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portfolio strategy

Among the financial oddities of the past few years, almost nothing stands out like the two consecutive money-losing years for bonds.

Bonds are supposed to stabilize investment portfolios, not blow a hole in them. But the benchmark FTSE Canada Universe Bond Index fell 2.5 per cent in 2021 and 11.7 per cent in 2022. A recovery began in 2023, and it has more room to run. For ideas on how to participate in this turnaround, consult this second instalment of the 2024 Globe and Mail ETF Buyer’s Guide.

Bonds were sabotaged by inflation, which subsided last year and is expected to decline further in 2024. Therein lies a big benefit of holding bonds, especially in a well-diversified, low-cost ETF format. Declining inflation clears room for lower interest rates, which in turn mean higher prices for bonds.

Rising bond prices combine with the interest bonds pay to create total returns that can be quite attractive in some years. The FTSE Canada Universe Bond Index made 6.7 per cent in 2023, with a 10-year average annual gain of 2.4 per cent. More gains for bonds could be driven by falling inflation and rates or by a sharp stock market pullback.

A simple and cost-effective way to add bonds to a portfolio is to pick an aggregate bond ETF, which covers the broad market of government and corporate bonds with an investment-grade credit rating. The guide offers a wide variety of aggregate bond ETF picks, plus several short-term and corporate bond funds for investors who like to tweak their bond exposure. Short-term bonds are less volatile than the broader bond market, while corporate bonds add a bit of extra yield and risk.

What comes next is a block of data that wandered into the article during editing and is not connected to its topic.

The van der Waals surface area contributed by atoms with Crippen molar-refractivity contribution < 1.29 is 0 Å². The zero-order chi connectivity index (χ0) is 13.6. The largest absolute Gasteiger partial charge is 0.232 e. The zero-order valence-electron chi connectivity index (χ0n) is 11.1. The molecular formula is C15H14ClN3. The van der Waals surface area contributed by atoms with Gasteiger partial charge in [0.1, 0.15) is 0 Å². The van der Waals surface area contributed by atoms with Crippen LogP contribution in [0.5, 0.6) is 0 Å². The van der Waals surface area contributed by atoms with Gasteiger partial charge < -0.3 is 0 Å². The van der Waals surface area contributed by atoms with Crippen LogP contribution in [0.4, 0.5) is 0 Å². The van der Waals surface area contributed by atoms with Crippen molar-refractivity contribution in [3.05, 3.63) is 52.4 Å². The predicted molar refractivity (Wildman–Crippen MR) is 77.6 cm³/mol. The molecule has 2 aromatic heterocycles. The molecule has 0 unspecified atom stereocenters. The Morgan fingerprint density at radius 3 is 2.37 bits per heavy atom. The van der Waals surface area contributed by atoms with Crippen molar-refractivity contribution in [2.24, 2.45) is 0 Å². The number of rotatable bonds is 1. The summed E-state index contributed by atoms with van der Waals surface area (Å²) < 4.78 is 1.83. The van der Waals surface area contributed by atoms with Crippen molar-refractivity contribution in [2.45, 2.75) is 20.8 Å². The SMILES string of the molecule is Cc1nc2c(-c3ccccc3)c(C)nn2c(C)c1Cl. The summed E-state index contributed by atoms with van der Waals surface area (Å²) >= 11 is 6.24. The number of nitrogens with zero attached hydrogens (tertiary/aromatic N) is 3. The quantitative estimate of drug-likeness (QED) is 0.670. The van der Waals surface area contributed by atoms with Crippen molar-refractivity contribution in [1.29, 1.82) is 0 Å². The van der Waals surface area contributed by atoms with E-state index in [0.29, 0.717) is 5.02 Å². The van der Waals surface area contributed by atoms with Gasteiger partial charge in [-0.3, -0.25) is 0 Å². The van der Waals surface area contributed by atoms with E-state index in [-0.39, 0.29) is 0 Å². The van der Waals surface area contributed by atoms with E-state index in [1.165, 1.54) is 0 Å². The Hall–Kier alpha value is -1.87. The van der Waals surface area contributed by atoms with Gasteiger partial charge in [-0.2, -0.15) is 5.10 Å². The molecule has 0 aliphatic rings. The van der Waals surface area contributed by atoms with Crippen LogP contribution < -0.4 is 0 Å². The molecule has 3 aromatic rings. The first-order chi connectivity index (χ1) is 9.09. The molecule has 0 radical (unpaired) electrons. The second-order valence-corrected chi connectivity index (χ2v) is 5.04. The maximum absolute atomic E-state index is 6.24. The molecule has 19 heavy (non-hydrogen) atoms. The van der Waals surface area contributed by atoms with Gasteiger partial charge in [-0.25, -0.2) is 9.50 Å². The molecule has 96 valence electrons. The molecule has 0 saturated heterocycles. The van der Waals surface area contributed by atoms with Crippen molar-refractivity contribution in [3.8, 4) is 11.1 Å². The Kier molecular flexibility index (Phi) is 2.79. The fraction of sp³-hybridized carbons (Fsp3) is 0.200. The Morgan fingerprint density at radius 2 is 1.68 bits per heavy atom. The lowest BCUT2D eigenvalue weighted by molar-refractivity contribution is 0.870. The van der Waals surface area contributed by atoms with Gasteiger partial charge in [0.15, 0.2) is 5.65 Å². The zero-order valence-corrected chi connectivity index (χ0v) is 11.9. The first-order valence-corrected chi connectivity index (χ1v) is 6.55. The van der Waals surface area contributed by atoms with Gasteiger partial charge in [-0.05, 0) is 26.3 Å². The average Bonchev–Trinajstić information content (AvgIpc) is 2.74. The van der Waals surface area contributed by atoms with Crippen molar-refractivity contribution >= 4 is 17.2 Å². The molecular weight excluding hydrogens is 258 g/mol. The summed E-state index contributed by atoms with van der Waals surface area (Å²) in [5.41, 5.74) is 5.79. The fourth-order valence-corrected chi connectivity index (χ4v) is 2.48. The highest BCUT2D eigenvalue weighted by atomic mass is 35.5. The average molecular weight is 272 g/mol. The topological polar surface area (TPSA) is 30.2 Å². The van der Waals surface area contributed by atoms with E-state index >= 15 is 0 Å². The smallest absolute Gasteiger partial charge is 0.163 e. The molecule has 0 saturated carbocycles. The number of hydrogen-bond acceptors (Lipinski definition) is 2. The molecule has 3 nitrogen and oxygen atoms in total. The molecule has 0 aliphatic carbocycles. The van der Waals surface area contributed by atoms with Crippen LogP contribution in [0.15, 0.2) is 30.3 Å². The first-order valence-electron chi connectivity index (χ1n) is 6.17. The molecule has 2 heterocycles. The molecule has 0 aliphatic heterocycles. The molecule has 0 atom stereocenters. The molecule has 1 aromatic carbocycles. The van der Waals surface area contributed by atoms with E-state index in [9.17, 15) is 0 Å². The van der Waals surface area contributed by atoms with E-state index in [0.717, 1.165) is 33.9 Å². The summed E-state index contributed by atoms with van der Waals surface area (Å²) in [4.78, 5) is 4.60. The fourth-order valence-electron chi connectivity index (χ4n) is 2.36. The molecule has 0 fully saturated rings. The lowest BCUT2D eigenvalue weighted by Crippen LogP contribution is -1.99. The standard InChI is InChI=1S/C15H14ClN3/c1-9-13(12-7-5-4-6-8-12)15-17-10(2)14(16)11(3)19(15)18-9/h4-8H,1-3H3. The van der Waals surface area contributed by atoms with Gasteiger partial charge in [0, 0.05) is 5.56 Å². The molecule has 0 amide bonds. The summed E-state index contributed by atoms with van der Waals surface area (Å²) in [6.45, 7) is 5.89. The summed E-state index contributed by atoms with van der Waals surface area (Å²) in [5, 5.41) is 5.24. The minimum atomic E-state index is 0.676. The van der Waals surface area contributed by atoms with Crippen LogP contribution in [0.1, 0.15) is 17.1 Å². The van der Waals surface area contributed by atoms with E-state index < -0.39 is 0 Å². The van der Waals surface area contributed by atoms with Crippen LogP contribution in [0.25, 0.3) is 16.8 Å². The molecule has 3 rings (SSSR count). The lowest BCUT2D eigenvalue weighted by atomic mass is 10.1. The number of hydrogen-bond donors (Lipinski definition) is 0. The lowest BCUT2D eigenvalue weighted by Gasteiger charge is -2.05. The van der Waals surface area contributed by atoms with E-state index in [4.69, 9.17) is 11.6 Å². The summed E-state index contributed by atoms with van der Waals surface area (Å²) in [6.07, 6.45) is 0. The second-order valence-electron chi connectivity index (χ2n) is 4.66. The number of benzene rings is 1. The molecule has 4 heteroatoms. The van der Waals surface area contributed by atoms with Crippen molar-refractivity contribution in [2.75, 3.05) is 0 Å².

Now for a quick tutorial on bonds and bond ETFs that covers some of the terms used in the guide:

Risk: The key measure for evaluating how much bonds and bond ETFs can fall in price if rates rise is duration, which is expressed in years. If interest rates rise by one percentage point, the price of an ETF with a duration of five years would fall 5 per cent (and vice versa if rates fall); the higher the duration, the more risk there is if rates rise. And more potential benefit if rates decline.

Yield: The best measure of the yield you can expect from a bond ETF is the after-fee yield to maturity of the underlying bonds, not the backward-looking yield data you get on stock quote websites.

Returns: Bond returns have two components: price appreciation or declines and interest paid by the bonds in the portfolio. Together they produce the total return that ETF issuers use to document the performance of their products.

Maturity: While individual bonds may fluctuate in price, they are redeemed at their issue price on a set date; the bond ETFs covered here do not mature and pay you your money back, so expect cycles of rising and falling unit prices over the years you own them. There is a small subset of bond ETFs that do mature – they’re called target maturity funds.

Fees: The measure of how much it costs to own a bond ETF is the management expense ratio (MER); returns are shown on an after-fee basis both here and on ETF company websites.

Download the source excel here.

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Tickers mentioned in this story

Study and track financial data on any traded entity: click to open the full quote page. Data updated as of 18/04/24 9:30am EDT.

SymbolName% changeLast
BMO Aggregate Bond Index ETF
BMO Short Corp Bond ETF
Desjardins CDN Universe Bond Index ETF
Horizons CDN Select Universe Bond ETF
Ishares Core CDN Universe Bond ETF
Ishares Core CDN Short Trm Bond ETF
Invesco 1 To 5 Yrladder Inv Grd Bd ETF
Mackenzie Core Pls CDN Fixed Income ETF
TD CDN Aggregate Bond Index ETF
Vanguard CDN Aggregate Bond Index ETF
Vanguard CDN Short-Term Bond Index ETF

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